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NPAACT Home > News Items > Beware of falling gum trees in summer heat, arborists warn

Beware of falling gum trees in summer heat, arborists warn

24-January-2006


John Thistleton, Canberra Times
Tuesday, 24 January 2006

Arborists have renewed warnings about the danger of falling gum tree limbs after a 15m-long specimen snapped from its trunk and crashed on to a parked car in Forrest yesterday.

Ducane Street resident George Edwards heard the scribbly gum limb crash about 2.20pm and after inspecting the damage phoned an acquaintance, Kellie Waddell, who works in a nearby law firm, to tell her the bad news.

"Are you fit and strong?" he asked, before advising her that her silver-grey Holden Astra, one of dozens of cars in the street, was under the fallen limb.

Workmen clearing the street afterwards said they were often called to such incidents when the temperature rose above 30 degrees, because big gums were more likely to drop their limbs in the heat.

Among those surveying the damage afterwards was former Australian National Botanic Gardens director and consulting arborist Robert Boden who said the limb might have decayed at the junction with the trunk.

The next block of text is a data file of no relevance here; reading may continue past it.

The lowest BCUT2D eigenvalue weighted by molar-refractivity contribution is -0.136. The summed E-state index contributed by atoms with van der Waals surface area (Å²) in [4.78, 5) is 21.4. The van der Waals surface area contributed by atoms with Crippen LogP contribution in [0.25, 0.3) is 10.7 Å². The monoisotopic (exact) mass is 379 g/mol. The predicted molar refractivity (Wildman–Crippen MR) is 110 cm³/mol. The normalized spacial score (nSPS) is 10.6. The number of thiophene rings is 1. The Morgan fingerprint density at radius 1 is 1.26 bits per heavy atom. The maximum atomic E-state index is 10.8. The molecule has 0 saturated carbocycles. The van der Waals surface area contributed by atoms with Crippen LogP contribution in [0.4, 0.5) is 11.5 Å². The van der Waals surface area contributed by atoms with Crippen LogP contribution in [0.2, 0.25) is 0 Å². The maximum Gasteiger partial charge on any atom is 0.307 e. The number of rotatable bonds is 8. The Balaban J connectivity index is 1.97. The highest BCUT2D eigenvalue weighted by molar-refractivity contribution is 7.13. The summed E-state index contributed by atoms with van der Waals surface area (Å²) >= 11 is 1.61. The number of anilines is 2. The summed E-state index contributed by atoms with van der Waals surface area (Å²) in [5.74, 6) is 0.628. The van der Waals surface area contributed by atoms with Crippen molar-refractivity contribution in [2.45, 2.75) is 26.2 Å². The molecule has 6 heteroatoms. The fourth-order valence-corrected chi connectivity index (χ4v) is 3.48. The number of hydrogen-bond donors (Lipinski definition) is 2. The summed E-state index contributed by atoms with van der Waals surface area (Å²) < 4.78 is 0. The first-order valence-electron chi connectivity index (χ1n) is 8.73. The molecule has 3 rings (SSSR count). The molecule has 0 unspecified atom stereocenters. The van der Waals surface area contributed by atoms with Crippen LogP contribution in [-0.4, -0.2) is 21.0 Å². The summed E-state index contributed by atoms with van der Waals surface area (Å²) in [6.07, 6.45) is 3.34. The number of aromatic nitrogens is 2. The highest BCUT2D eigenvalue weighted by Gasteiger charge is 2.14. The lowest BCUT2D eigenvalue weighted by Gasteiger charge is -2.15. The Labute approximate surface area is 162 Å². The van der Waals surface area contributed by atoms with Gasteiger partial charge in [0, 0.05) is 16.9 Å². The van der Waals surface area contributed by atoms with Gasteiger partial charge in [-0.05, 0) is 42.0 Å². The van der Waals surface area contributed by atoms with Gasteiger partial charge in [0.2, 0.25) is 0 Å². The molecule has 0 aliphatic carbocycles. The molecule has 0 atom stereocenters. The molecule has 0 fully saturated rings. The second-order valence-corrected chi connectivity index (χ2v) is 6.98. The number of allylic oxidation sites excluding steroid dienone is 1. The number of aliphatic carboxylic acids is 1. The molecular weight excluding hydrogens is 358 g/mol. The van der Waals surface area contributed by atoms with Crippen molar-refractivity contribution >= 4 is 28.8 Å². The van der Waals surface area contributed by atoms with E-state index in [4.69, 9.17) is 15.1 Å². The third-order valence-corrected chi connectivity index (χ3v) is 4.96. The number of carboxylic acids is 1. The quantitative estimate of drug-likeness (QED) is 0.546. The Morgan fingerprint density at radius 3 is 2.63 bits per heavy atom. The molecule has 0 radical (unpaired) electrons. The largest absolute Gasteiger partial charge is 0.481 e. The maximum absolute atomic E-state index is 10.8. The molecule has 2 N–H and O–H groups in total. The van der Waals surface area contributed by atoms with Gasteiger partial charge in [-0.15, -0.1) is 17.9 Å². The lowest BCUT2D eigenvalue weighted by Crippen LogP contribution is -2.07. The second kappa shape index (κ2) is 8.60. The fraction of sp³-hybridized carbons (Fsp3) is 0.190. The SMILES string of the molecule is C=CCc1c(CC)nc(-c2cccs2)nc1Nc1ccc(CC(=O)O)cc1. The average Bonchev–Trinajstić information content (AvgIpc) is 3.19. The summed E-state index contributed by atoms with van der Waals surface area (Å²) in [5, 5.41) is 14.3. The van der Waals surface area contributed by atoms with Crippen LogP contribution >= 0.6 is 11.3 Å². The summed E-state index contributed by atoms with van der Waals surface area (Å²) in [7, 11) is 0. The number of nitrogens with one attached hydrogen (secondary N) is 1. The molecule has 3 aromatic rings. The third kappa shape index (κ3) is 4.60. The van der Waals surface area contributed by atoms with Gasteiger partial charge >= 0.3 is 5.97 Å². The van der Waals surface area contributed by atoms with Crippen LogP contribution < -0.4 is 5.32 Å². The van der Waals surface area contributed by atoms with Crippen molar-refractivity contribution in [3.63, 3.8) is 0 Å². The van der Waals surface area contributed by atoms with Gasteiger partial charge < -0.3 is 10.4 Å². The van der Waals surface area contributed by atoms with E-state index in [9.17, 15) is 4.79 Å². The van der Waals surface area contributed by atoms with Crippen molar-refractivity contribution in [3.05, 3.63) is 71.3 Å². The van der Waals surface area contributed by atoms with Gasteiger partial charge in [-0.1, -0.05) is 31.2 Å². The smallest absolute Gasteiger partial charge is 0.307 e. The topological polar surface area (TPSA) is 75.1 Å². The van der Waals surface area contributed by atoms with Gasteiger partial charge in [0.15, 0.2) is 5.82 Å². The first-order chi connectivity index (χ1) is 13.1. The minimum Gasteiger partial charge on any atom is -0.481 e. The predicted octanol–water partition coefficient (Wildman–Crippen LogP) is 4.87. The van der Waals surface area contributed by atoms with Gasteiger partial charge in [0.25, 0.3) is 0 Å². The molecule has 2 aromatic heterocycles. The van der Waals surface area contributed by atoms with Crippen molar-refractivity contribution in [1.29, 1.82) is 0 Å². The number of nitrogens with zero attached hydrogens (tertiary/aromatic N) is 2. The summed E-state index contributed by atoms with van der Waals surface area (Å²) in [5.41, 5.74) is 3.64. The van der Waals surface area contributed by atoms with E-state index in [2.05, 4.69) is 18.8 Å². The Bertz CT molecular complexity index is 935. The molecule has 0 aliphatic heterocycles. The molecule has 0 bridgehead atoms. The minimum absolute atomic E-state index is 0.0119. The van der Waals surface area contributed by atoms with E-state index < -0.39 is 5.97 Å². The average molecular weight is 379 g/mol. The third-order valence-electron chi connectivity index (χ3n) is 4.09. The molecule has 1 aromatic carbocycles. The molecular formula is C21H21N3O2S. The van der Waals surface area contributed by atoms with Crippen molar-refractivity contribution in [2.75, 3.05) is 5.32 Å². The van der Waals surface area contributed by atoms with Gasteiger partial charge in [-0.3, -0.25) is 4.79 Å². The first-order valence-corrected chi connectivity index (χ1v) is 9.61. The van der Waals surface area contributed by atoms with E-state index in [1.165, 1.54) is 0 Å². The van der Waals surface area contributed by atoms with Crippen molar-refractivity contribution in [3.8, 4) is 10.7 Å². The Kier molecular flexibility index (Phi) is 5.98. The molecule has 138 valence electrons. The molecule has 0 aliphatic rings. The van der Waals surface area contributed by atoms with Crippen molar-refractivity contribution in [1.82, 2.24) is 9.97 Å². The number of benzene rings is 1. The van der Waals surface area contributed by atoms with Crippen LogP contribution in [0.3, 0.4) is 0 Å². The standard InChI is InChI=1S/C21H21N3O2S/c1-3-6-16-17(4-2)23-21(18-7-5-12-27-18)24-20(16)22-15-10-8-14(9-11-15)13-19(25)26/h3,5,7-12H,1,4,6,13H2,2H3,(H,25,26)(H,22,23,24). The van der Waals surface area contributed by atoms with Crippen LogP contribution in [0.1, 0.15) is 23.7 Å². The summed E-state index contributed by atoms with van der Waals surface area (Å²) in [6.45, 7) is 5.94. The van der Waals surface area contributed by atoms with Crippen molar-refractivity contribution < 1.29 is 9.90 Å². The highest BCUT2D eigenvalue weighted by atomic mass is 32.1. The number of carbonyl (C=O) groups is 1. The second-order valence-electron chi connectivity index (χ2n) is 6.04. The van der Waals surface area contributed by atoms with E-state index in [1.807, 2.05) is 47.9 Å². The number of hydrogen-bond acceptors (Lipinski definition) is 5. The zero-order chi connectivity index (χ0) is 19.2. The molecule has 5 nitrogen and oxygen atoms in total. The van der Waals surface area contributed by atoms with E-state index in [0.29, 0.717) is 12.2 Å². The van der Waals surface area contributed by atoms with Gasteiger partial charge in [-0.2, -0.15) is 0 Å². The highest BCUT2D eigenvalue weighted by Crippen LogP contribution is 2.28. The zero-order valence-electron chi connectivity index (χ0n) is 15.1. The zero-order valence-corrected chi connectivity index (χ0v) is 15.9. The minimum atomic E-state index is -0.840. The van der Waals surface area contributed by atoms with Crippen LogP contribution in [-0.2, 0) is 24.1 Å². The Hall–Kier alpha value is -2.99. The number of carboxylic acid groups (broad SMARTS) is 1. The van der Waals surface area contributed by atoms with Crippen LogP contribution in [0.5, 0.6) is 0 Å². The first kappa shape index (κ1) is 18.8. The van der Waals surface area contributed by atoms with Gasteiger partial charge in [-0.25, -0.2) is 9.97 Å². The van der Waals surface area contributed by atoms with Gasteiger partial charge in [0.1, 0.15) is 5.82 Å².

Dr Boden said there was such a thing as "summer branch drop", but that tended to affect horizontal limbs, not a junction branch like this one. Mr Edwards said the neighbourhood gum trees were dropping their limbs all the time and were inappropriate for the street and gardens.

A landscape gardener working on Mr Edwards' property, who would not be named, said he had often witnessed falling tree limbs, sometimes causing extensive damage to any structure underneath.

Latham resident John Sainsbury said a family with two young children was lucky to escape serious injury when a gum tree fell on two cars in Stamford Street, Mitchell, a week ago.

"The family was in a business ready to return to their car when the gum tree fell," he said.

About three weeks ago another gum tree had fallen on a car in Southern Cross Drive.

Mr Sainsbury said gum trees were dangerous and did not belong in urban areas.

Urban Parks and Places has a database of Canberra's trees to manage maintenance.

Environment ACT senior policy officer Chris Golding said on average 1900 applications were received every year from Canberrans wanting to remove gum trees.

Last year 86 per cent of the 1812 applicants for tree removal were approved.

Arborists warn that branches can fall at any time and cars should not be parked under them.

 

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